At Vodafone, we marked LGBT History Month by sharing some of our stories and experiences with our colleagues. I decided to share my story too, and the cautionary tale it tells…
I was 10 years old when Section 28 of the Local Government Act came into play, an act which stayed in place until I was 26 – essentially throughout all the time during which a child becomes a person and starts to figure out who they are. The thing is, as a child heading into his teenage years, Section 28 was utterly invisible. And thanks to previous legislation from 1979, the notion of homosexuality wasn’t mentioned in any way at my school whatsoever! So I had no concept of gay or homosexual or anything – all I knew was that I preferred the company of my male classmates at school and REALLY liked watching He-Man! I make light of it, but it is an important statement to make as I had no idea that anybody else in the entire world felt the way I did, or that how I was feeling even had a name! Imagine how isolating that is, how lonely a kid must feel in that position. Grown-ups might know about Acts and Sections and all that, but all my teenage self knew was that everyone around me seemed to be hooking up with girls and I just wasn’t like them. It didn’t feel wrong or anything; quite the opposite, how I was feeling felt like the most ‘right’ thing in the entire world! I never had any desire to be any other way – I just felt like I was on my own.
I was lucky – I had my first experience with another guy when I was 17, which prompted me to finally tell my friend Susan how I felt and what I was experiencing. That was when the snowball started. Susan was incredible – she introduced me to another guy in my year called Leon, who helped me pull myself out of the closet and start realising that I wasn’t on my own, that there was a whole world and community out there! I don’t think Susan and Leon ever realised how much of a massive impact they had on my life and I don’t think I ever told them – I must make amends for that! We are so quick to say when something is bad, that we often forget to appreciate the good! Don’t get me wrong – it wasn’t all wine and roses; one of my best friends that I had grown up with for most of my life stopped speaking to me completely, and I suddenly became the talk of the village in which I lived - something my Mum had to deal with for a time.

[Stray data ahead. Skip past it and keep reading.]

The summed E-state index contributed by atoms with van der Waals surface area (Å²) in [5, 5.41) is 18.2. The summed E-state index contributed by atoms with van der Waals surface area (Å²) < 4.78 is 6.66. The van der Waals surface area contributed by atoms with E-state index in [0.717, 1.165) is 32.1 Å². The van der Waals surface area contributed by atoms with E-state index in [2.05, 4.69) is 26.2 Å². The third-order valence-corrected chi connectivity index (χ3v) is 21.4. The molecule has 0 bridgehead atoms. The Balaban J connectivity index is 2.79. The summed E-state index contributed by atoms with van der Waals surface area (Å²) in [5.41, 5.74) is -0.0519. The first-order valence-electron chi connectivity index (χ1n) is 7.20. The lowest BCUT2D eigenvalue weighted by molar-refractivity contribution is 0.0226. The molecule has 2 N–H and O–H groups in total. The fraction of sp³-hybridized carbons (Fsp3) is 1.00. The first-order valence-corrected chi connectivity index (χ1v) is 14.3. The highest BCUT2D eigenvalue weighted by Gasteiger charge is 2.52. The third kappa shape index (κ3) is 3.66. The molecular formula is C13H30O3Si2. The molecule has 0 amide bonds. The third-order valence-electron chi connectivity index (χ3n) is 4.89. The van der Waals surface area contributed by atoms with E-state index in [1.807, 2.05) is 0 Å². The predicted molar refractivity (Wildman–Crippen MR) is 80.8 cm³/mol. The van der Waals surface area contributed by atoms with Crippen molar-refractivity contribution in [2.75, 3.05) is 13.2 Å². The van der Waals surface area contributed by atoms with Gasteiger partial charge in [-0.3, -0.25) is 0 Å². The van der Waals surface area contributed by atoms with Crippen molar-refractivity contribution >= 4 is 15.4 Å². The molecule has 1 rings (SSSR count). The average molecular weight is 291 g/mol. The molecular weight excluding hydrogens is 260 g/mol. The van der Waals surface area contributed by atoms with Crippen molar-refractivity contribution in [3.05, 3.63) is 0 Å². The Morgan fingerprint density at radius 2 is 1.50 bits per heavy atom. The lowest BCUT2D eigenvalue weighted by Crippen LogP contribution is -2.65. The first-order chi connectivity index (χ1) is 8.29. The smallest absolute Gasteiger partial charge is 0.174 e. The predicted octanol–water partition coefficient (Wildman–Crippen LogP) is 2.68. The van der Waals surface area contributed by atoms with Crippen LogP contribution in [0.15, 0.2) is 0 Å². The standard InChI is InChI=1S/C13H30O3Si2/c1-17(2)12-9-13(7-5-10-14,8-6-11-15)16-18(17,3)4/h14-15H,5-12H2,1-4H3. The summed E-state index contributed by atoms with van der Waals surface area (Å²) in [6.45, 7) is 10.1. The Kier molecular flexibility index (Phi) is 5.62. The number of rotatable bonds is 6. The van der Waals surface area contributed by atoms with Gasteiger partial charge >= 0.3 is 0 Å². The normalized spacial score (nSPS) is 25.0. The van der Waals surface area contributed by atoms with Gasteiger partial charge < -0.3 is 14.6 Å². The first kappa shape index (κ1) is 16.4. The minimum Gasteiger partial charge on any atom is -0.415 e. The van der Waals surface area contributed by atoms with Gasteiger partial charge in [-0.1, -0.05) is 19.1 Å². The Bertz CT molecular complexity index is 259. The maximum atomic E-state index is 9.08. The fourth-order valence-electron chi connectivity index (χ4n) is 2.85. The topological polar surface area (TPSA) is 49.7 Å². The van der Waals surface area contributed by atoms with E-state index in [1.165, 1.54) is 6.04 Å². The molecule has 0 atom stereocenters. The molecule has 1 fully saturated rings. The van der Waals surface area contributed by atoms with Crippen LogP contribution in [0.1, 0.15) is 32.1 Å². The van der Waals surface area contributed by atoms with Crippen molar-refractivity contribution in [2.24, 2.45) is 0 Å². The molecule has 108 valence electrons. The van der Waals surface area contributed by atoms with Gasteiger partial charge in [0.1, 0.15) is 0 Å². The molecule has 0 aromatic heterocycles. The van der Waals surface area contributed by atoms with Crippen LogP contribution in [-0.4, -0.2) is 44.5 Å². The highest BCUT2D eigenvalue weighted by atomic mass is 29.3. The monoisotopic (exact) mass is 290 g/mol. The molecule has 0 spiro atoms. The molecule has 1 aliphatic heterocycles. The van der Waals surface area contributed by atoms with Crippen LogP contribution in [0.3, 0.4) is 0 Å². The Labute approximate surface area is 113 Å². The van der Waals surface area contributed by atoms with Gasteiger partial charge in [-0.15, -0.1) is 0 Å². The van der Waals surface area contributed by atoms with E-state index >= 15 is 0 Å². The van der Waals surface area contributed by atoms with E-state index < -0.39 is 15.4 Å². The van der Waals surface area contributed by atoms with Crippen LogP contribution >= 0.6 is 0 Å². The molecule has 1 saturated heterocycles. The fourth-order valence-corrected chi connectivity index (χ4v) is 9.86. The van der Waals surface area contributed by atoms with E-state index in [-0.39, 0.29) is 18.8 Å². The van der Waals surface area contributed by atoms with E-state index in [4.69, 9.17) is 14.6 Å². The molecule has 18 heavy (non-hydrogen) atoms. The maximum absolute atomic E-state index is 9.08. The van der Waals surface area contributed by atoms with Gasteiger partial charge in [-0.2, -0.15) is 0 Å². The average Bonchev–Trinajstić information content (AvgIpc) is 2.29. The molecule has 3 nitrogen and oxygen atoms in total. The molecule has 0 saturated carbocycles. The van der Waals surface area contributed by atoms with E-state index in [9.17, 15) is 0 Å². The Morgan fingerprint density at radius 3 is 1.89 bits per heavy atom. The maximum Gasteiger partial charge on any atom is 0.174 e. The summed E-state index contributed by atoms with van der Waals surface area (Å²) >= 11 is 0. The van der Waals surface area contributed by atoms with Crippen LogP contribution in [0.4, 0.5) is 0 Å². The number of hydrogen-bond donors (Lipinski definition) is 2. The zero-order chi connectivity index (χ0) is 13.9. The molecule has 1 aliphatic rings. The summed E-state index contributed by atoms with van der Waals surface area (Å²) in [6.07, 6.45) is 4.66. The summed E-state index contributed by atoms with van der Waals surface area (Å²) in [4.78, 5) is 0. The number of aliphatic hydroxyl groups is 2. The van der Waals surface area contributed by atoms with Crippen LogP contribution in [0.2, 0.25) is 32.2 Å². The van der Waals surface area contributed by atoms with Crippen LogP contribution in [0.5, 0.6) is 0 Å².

I guess my point is this – words and stories are important. LGBT History month is great, but it is only one month. People find out who they are every day of the year and every single person has a story. Cher sang that words are like weapons that can wound sometimes, and that’s true – they can. But they can also be a massive help and a great asset. I saw who my real friends and allies were by the words they spoke to me and their actions, and I know I was lucky in that. Words can tell a person they are not alone, that they are supported, that you’ve got their back. And I can tell you now that no Facebook Friend, no Instagram Like, no Retweet will ever, ever be the same or mean as much as a friend buying a cup of tea and listening to your story.
So here we are. A tad rambling, somewhat disjointed, but 100% real and true. I am happy with who I am and I know who I have to thank for that. So talk, use words, tell YOUR story. And if you are lucky enough to have someone come to you, then listen to their story and be honoured that they have chosen to trust you with something so personal and intimate to them. And remember the tale of a lonely kid who grew up with no idea that there was anybody else in this huge, wonderful world like him - and don’t ever let anything as damaging and fearful as Section 28 ever happen again.